A 1983 law allowing individuals to attain licenses from the state to deal in and pay taxes on cannabis is under fire from state officials who argue that the legislation is tantamount to legalizing marijuana. Recently, a bill introduced by Rep. Scott Bungaard (R-Glendale) calling for the repeal of Arizona’s tax stamp legislation was approved in the Senate Government Reform Committee by a 6-1 vote. The bill (H2367) now moves to the full Senate.
According to Committee Chairman Stan Barnes, 55 people signed up to testify in opposition to Bungaard’s amendment, including Arizona NORML President Peter Wilson. Wilson ignited the stamp tax controversy this past November when Northwest Phoenix Justice Court Judge John Barclay dismissed marijuana possession charges against him because of evidence that he is licensed by the state to sell cannabis. Basing his decision on constitutional prohibitions against double jeopardy, Judge Barclay concluded that Wilson could not be prosecuted because of (punitive) taxes he had previously paid to the Arizona department of revenue to sell and possess cannabis.
“I think by possessing a license and paying the tax, you show an attitude that is different than a criminal attitude,” said Wilson’s attorney and NORML Legal Committee member, Michael Walz, speaking in favor of maintaining the current legislation. “What you have is a county attorney saying on the record he is 100 percent confident [Mr. Wilson’s case] will be reversed on appeal. If that is really true, then there is no reason for this legislation. And in fact, what it does is deprive the state of Arizona of, potentially, millions of dollars in revenue.”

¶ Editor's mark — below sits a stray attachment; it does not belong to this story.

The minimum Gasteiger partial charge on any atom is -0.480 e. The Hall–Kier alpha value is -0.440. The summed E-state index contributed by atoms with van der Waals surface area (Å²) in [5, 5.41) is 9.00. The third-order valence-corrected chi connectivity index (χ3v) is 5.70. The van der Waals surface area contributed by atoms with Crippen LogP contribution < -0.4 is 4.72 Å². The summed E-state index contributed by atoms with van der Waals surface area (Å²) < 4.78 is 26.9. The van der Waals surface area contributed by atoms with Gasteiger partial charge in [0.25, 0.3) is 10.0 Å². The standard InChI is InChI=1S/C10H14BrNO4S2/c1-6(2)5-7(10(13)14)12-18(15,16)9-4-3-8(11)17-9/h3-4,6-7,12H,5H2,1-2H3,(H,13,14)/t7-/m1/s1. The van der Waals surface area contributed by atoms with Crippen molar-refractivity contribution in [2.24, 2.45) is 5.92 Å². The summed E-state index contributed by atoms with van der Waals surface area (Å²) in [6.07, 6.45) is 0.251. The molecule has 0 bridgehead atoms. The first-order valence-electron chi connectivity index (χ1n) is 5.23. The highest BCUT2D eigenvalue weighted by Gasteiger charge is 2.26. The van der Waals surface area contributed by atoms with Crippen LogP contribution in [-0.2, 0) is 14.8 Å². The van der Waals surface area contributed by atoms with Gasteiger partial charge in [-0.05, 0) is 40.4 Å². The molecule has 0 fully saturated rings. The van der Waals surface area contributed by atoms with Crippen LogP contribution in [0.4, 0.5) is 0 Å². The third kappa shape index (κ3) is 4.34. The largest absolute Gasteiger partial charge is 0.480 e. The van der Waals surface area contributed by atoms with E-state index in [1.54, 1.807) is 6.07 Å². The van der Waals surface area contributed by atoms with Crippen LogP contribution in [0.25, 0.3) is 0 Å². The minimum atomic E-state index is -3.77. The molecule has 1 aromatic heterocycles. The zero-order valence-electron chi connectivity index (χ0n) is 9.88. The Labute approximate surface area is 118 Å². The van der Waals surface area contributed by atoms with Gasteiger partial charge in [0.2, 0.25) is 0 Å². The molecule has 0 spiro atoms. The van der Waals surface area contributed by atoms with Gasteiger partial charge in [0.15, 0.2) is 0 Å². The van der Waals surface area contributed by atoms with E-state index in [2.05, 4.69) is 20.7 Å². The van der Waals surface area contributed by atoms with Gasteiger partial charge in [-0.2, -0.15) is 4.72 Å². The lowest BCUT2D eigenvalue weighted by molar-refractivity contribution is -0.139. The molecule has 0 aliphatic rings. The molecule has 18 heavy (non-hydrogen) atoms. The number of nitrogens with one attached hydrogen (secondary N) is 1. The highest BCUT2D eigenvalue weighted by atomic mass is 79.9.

“The license and tax requirements were never intended to decriminalize the sale of marijuana,” countered Rep. Bungaard. “I want to send a clear message that drug use of any kind in this state is illegal and unacceptable.”
Despite the recent momentum to repeal the tax stamp legislation, AZ4NORML member Bill Green doubts Bungaard’s measure will pass this year. “If by some chance it gets passed without us noticing, we plan to file a referendum with the Secretary of State. We will bill it as a protest vote for legal marijuana.”
For more information, please contact AZ4NORML at (602) 395-0353. The organization can also be accessed on the Internet at: http://www.amug.org/~az4norml